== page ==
The Giza Plateau, situated on the outskirts of Cairo, is a remarkable plateau housing the Giza Necropolis from the Fourth Dynasty, approximately 4,500 years ago. This extraordinary site encompasses the sole surviving wonders of the ancient world—the Great Pyramids of Khufu, alongside the pyramids of Khafre and Menkaure—along with the iconic Sphinx, several cemeteries, a workers' village, and an industrial complex. Undoubtedly, it stands as Cairo's most popular attraction, drawing thousands of visitors annually.
The Pyramid of Khufu, also known as the Pyramid of Cheops, is not only the oldest pyramid in Giza but also the largest in all of Egypt. Completed around 2570 BC, it reached an impressive height of 146 meters.
Next in line is the Pyramid of Khafre, or the Pyramid of Chephren, the second-tallest and second-largest pyramid among the three ancient Egyptian pyramids in Giza. Serving as the tomb of the Fourth-Dynasty pharaoh Khafre (Chefren), who reigned from approximately 2558 to 2532 BC.
Completing the trio is the Pyramid of Menkaure, or the Pyramid of Mycerinus, the smallest of the main pyramids in Giza. Situated on the southwestern outskirts of Cairo's Giza Plateau, it was constructed as the burial place for the Fourth Dynasty Egyptian Pharaoh Menkaure.
One of the most renowned monuments in the world, the Great Sphinx, holds a special place within the Giza Plateau. This legendary statue, sculpted from a single piece of stone, features the body of a lion and the face of a man. Stretching 70 meters in length and rising 20 meters in height, its visage bears a striking resemblance to King Kephren.
The Egyptian Museum, also known as the Cairo Museum, stands as a treasure trove of ancient Egyptian antiquities. Constructed in 1901 by the Italian construction company Garozzo-Zaffarani, following a design by the French architect Marcel Dourgnon, this colossal edifice holds one of the largest collections in the region. With a staggering 120,000 items, a representative selection is displayed while the remaining artifacts are stored in its vast storerooms.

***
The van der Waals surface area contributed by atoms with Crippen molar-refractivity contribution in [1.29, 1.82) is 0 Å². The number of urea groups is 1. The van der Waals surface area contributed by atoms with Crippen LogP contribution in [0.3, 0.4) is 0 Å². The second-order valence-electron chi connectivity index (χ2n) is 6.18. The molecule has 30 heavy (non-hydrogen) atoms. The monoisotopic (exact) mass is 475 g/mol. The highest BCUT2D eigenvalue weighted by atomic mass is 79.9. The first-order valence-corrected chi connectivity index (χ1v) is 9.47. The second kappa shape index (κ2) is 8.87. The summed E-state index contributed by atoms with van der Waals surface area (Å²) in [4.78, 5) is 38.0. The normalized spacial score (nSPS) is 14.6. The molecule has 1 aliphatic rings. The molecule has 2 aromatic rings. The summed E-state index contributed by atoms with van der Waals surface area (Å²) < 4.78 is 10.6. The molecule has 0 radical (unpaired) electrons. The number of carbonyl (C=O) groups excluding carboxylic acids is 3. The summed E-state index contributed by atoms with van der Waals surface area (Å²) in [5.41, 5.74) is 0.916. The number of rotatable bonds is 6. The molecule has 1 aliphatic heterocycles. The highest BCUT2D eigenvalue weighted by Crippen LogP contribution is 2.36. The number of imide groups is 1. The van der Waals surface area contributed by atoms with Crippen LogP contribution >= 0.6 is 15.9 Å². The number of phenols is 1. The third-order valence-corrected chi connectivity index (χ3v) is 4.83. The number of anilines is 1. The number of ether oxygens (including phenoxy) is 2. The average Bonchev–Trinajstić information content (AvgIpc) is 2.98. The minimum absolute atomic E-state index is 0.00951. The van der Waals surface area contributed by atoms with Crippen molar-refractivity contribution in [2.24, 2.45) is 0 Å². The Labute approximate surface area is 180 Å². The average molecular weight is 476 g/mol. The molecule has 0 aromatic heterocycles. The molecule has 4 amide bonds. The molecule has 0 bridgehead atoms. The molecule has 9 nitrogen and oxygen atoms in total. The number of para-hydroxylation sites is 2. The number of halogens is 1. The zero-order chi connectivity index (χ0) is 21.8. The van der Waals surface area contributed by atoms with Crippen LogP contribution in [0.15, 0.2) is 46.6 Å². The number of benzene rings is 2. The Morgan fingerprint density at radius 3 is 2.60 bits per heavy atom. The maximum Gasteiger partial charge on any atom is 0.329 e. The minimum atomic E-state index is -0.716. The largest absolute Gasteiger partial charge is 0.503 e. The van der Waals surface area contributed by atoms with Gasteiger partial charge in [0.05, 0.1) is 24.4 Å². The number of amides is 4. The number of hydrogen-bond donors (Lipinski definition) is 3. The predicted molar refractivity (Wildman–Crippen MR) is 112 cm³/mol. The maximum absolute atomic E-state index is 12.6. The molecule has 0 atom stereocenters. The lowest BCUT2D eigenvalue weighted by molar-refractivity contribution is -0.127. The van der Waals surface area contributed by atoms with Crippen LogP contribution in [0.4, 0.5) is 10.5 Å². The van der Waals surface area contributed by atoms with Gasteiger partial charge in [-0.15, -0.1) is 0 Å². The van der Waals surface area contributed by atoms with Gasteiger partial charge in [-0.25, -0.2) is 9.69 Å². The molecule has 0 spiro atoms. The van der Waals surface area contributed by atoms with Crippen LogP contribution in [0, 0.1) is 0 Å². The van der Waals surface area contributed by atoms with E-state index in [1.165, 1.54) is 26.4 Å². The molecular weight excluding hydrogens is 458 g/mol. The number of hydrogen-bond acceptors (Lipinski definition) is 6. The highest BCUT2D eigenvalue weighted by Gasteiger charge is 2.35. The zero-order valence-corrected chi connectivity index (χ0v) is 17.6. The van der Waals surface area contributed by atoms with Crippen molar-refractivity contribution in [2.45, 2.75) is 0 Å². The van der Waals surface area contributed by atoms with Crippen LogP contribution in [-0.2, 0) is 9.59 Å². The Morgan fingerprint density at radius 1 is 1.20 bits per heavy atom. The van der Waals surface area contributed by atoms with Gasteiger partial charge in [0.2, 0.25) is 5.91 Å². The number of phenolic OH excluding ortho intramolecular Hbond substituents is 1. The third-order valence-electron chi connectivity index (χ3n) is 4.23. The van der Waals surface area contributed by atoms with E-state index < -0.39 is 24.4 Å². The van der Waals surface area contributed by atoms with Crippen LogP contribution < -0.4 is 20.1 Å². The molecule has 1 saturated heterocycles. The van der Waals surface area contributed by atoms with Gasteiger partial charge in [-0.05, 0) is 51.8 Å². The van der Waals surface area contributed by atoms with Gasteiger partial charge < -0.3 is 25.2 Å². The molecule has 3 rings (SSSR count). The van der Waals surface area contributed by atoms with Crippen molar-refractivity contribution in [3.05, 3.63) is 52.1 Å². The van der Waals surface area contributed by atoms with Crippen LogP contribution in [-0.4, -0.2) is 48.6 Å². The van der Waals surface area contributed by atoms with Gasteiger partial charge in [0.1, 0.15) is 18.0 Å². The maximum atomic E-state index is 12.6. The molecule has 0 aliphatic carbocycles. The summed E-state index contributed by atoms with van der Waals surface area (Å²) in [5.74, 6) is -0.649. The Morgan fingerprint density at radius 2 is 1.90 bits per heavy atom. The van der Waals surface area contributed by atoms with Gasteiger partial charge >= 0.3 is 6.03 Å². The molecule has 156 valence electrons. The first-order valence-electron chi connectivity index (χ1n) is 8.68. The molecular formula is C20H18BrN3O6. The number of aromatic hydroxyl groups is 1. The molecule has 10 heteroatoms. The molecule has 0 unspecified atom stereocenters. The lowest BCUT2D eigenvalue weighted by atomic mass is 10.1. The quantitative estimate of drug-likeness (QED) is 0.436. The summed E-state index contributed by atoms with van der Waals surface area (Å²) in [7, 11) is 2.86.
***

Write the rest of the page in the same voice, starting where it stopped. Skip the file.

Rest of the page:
Among the remarkable temples in Egypt, the Philae Temple takes pride of place. Dedicated to the goddess Isis, this temple recounts one of the most famous Egyptian mythologies, portraying Isis' efforts to resurrect her beloved husband, the birth of her son Horus, and the mummification of Osiris after his demise. To safeguard it from floods, the temple was relocated to a small island named Agilika following the construction of the High Dam. Its original construction took place during the reign of Ptolemy II in Egypt's Greco-Roman Period. Notably, the obelisks that once adorned the temple were removed by British Consul Henry Salt in 1918 and can now be found in a garden in Dorset, England.
The High Dam, an engineering marvel, lies on the northern border between Egypt and Sudan. Built to protect Egypt from the annual floods of the Nile, construction for this project commenced in 1960 and concluded in 1968. Officially inaugurated in 1971, the dam stands 111 meters tall, spans a length of 3,830 meters, and boasts a base width of 980 meters. Its spillway possesses a discharge capacity of 11,000 cubic meters per second.
The Kom Ombo Temple holds a unique distinction, being dedicated to two deities—the falcon god Horus and the crocodile god Sobek. It was constructed by Ptolemy VI and stands out with its design featuring duplicated courts, halls, sanctuaries, and rooms for both sets of gods. The southern half of the temple honors Sobek, the god of fertility and creator of the world in ancient Egyptian religion, while the northern section pays homage to Horus, the falcon god.